Saturday, November 12, 2011


Here is a recent case on an issue that is often overlooked by applicants: they spent too much time abroad, failing to accumulate the requisite 1095 days of residency in a four year period preceding the application, and they fail to marshall enough supporting evidence in advance of the application when requesting that the citizenship judge exercise discretion. Preparation is critical, and some applicants need to understand that they need to actually live in Canada and cannot simply pretend that they are here.

Deshwal v. Canada (Minister of Citizenship and Immigration)

Bindu Singh Deshwal, Applicant, and

Minister of Citizenship and Immigration, Respondent

[2011] F.C.J. No. 1529

2011 FC 1248
Docket T-455-11
Federal Court

Calgary, Alberta
Near J.
Heard: October 17, 2011.

Judgment: November 1, 2011.

(22 paras.)

1 NEAR J.:-- This is an appeal of the decision of a Citizenship Judge under subsection 14(5) of the Citizenship Act, RSC, 1985, c C-29 (the Act). The Applicant contests the refusal to grant her citizenship on the basis that she did not meet the residency requirements mandated by subsection 5(1)(c) of the Act.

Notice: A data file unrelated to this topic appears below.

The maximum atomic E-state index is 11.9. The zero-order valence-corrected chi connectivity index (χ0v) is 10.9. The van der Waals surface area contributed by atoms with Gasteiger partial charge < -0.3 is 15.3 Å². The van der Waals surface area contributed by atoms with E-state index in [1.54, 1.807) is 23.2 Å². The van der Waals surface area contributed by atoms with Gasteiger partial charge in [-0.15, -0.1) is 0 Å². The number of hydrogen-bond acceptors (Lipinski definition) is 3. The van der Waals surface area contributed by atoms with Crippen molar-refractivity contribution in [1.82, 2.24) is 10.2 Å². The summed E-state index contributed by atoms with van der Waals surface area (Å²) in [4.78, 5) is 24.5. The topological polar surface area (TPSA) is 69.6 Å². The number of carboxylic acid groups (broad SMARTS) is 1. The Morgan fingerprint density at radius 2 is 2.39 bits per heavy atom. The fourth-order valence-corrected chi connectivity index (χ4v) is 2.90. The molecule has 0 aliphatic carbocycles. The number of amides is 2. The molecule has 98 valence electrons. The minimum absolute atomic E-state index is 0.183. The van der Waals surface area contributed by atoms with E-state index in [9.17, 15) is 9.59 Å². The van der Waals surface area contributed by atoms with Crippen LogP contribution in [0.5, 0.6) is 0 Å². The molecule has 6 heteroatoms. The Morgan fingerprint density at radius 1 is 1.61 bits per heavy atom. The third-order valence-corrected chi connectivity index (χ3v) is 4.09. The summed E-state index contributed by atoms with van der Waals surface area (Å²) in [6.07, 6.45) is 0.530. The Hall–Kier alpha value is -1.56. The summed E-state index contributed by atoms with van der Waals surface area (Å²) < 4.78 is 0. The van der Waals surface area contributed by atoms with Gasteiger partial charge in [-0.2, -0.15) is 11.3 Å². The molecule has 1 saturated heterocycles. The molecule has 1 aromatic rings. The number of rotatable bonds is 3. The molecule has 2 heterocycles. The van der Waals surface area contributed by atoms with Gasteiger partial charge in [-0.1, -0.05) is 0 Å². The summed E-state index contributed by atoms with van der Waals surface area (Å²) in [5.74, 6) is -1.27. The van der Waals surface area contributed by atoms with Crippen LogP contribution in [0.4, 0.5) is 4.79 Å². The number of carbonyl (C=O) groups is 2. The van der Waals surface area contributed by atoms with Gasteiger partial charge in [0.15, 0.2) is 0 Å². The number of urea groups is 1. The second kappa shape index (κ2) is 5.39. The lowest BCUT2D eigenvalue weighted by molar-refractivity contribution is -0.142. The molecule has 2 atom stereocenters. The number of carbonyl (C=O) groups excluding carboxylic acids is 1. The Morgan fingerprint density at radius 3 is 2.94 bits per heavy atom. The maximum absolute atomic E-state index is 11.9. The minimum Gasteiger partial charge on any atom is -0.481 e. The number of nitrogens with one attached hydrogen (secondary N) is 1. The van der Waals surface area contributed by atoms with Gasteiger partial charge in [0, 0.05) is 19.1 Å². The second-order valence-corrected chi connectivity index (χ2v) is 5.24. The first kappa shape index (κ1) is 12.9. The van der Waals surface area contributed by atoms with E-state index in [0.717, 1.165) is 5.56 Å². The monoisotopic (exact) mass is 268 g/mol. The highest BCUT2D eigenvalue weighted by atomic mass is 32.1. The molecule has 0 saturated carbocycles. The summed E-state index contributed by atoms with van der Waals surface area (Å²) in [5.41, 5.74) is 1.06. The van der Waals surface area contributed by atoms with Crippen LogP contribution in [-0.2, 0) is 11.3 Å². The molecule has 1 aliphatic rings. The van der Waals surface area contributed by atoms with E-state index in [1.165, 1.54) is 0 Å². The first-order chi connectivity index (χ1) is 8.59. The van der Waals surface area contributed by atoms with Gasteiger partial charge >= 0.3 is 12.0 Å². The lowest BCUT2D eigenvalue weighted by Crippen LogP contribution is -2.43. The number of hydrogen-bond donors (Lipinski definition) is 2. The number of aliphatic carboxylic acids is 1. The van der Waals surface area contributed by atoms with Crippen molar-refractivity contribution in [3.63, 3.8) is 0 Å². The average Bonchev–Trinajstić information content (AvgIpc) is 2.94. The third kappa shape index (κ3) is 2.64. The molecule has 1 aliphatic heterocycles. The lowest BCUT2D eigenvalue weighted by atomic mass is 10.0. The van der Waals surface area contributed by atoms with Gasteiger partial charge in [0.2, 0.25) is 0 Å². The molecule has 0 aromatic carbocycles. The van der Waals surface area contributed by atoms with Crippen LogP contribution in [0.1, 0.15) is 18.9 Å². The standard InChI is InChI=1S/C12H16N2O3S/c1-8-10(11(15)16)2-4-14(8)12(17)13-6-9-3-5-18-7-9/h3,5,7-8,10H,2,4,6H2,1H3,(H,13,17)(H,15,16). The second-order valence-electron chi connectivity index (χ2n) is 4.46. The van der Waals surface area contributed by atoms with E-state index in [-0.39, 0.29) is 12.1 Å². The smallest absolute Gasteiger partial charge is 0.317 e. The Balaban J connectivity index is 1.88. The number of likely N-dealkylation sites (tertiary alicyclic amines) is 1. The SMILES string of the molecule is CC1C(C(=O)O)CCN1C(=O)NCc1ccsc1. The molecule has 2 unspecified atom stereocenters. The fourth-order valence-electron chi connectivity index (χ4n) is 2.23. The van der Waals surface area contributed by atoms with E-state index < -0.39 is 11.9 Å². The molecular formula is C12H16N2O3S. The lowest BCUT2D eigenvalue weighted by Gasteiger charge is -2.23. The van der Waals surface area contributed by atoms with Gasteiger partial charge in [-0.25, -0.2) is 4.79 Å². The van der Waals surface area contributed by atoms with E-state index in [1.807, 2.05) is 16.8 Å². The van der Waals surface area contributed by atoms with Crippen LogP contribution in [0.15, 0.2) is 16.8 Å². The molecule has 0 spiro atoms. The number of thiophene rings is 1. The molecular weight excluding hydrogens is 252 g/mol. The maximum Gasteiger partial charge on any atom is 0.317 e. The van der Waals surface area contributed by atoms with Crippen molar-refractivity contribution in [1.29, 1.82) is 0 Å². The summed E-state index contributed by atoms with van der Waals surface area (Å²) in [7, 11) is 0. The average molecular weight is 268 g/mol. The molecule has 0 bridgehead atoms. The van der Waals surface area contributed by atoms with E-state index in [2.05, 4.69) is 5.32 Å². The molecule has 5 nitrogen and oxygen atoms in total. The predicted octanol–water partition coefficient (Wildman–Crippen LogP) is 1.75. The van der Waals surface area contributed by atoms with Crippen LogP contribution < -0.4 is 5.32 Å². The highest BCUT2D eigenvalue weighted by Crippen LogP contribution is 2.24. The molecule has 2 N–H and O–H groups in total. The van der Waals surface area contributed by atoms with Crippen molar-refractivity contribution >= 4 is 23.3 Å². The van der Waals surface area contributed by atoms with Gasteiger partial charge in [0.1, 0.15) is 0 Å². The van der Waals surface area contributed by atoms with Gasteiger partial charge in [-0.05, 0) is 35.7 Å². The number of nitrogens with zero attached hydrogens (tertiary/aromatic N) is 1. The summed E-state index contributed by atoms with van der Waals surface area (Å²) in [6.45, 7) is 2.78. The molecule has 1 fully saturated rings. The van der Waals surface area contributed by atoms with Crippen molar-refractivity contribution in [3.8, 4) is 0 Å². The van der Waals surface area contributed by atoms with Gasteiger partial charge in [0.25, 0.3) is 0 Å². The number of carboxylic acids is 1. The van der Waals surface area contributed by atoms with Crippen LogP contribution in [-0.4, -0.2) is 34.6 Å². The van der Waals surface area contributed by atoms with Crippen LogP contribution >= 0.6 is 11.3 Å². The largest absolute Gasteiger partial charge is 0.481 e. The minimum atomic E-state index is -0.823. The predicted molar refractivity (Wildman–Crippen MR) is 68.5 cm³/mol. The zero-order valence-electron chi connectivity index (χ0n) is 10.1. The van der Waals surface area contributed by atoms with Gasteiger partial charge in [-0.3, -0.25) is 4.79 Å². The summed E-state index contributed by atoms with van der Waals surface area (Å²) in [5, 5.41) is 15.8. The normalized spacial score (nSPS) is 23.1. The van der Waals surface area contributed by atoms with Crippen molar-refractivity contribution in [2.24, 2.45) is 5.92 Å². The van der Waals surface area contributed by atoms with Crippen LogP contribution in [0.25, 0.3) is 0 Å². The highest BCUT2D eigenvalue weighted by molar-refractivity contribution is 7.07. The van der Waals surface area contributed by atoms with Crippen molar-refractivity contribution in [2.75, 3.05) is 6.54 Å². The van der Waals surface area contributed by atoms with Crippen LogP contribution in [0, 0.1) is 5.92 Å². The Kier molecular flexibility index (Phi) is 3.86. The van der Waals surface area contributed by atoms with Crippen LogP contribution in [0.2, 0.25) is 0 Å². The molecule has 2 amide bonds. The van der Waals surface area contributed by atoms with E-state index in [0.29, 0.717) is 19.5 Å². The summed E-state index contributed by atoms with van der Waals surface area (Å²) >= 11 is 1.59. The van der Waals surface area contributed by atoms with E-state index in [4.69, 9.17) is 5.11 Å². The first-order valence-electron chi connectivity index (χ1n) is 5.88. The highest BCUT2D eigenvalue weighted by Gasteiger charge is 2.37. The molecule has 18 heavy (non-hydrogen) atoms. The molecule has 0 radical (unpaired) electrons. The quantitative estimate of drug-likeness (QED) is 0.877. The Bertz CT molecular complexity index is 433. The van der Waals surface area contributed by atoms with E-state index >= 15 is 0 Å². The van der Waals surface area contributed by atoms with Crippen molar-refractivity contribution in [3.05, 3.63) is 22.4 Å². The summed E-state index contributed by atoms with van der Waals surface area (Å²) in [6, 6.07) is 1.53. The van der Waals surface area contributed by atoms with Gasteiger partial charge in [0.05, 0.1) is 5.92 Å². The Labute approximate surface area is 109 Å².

2 For the following reasons, this appeal is dismissed.

• I. Facts

3 The Applicant, Bindu Singh Deshwal, is a citizen of India. She arrived in Canada and became a permanent resident on June 9, 2002.

4 The Applicant submitted her application for citizenship on November 24, 2008. The relevant time period for residency purposes is therefore from November 24, 2004 to November 24, 2008. During this time period, however, the Applicant returned to India from July 16, 2002 to July 13, 2005. She was also absent from Canada for the periods of December 26, 2007 to January 20, 2008 and February 14, 2009 to September 24, 2010.